Last year I attended a talk from Ogilvy & Mather vice chairman, Rory Sutherland. I’d sum it up as an insightful presentation from a passionate, experienced and knowledgeable strategic marketer discussing many aspects of business and marketing, human nature and psychology. I returned to the Accelerated Solutions Environment (ASE) buzzing, and two months on I’m still thinking about what he said and how it applies to our work in the ASE. Here I talk about just a few of those thoughts…
The London tube map is so good, sometimes it's bad
Designed by an electrical engineer, the London tube map is an iconic image of the City. The problem with it? It is about a system not an accurate map of the territory. It leads the reader to extreme confidence in the route they take. The challenge? Most people don’t realise that it is quicker, easier and far less stressful to walk between Covent Garden and Leicester Square. They take the time and the expense of the tube*.
Decisions that are easy to defend vs decisions that are the right decision
No decision has a single right answer. To assume people have perfect information and perfect trust is flawed. Marketing wouldn't exist if it was true. This means when making a choice the subconscious decision is about minimising risk rather than maximising the expected outcome. People choose stuff because they are more certain it is not bad, not because they think it is the best or highest quality.
Rory was discussing how marketing needs to spend half its time looking at the negatives. What are people afraid of? How can we make them certain our offering is not this? He used the example of Uber to explain this point. Uber is not revolutionary; we have always been able to use a phone to order taxis, but what it does is give us certainty. Watching our taxi arrive gives us the certainty which our brains crave. Boring standard decisions are safe and defensive decision making colours everything we do.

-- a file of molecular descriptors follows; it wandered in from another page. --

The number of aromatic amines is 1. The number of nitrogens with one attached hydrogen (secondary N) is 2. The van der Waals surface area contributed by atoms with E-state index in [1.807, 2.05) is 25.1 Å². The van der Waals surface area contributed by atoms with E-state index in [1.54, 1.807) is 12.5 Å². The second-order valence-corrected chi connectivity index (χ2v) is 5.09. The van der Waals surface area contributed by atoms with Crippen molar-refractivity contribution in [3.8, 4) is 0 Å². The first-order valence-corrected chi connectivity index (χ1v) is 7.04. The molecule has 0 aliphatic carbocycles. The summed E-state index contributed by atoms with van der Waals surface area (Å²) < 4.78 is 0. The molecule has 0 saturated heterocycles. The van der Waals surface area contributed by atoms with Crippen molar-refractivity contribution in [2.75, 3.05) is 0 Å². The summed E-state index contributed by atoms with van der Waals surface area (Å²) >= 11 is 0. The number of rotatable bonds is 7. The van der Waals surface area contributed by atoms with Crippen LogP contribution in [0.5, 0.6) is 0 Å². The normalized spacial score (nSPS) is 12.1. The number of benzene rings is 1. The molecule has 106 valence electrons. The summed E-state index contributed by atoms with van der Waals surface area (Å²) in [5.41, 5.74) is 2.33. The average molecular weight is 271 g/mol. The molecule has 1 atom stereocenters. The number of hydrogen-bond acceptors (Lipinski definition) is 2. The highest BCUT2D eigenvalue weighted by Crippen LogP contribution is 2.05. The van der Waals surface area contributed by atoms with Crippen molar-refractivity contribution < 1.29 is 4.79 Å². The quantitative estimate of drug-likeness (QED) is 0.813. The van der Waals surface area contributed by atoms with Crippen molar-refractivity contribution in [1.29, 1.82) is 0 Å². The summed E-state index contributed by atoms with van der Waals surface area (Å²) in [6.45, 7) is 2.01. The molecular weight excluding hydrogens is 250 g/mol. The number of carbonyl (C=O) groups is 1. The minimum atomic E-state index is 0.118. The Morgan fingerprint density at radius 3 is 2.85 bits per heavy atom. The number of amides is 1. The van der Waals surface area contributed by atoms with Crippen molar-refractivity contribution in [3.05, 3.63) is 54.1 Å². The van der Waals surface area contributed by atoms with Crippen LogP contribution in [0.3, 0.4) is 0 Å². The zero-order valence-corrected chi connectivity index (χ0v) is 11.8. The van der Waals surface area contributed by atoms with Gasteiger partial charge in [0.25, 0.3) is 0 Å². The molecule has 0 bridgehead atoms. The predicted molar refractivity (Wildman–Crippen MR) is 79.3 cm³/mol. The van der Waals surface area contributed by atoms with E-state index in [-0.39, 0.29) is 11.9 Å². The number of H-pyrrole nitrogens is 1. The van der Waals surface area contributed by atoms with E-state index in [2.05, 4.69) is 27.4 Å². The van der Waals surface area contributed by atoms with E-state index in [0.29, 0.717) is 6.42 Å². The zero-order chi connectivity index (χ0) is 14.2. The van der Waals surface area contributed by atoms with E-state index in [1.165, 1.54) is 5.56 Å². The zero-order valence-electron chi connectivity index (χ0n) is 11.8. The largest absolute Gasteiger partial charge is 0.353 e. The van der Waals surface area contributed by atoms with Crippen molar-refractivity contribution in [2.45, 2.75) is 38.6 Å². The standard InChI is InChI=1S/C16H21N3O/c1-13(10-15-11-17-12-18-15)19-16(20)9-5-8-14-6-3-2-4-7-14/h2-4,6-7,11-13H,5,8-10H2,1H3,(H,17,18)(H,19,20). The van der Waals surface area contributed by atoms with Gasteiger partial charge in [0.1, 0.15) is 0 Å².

Amusingly Rory discussed how Red Bull is a pretty vile drink. I can really relate to this because the only time I’ve drunk it without vodka was as medication to keep me awake when motorcycling long motorway stretches to Russia. His point? Red Bull chose that taste because consumers wouldn’t trust Red Bull to work (at keeping you awake) if it smelt or tasted nice. In the same way as you wouldn’t trust Paracetamol if it was pleasant to take.
The challenge for anyone in business is proving you are trustworthy. However doing so may help change the perception of that tube ride being the most efficient mode of transport, or your idea perhaps isn’t too risky to invest in. Of interest, Rory’s take on behavioural science is that we trust messages in proportion to the cost of generating and distributing that message. Signal you are playing the long game of trust, not out for one off wins and you’ll reap the rewards.
Clever use of language or manipulation
We take language very seriously in the ASE, we’ll anguish for hours over the right words to use for instructions or presentations. We know about framing, positive language and eliciting responses. Rory took it a step further and discussed structuring wording to elevate status, e.g. 'I wonder if you can help me’ vs ‘Would you do me a favour?’ instantly implies status and trust on your part. Helping to develop that relationship with others. It is interesting how easily we are swayed by such simple language use.
Say we wanted to change the behaviour of people in London to consume less energy and be a little less sedentary, perhaps by walking more. How could we change the tube map for ultimate effect, considering the need for simplicity, the ‘least risky’ decision and instant trust from the tourist just arrived from Heathrow? Now that would be an interesting ASE…
Our maps of the world are skewed towards simplicity, not fact, our minds subconsciously choose the less risky option instead of the best, we trust no one easily but can be easily manipulated by the right wording. That’s a whole set of interesting variables to consider whether you be a business leader, a marketer or an ASE Practitioner.
*I have started to see maps with walking distances labelled but this is only the last year of being in London and I’d say they are certainly not common place. Our default is to ‘jump on the tube’.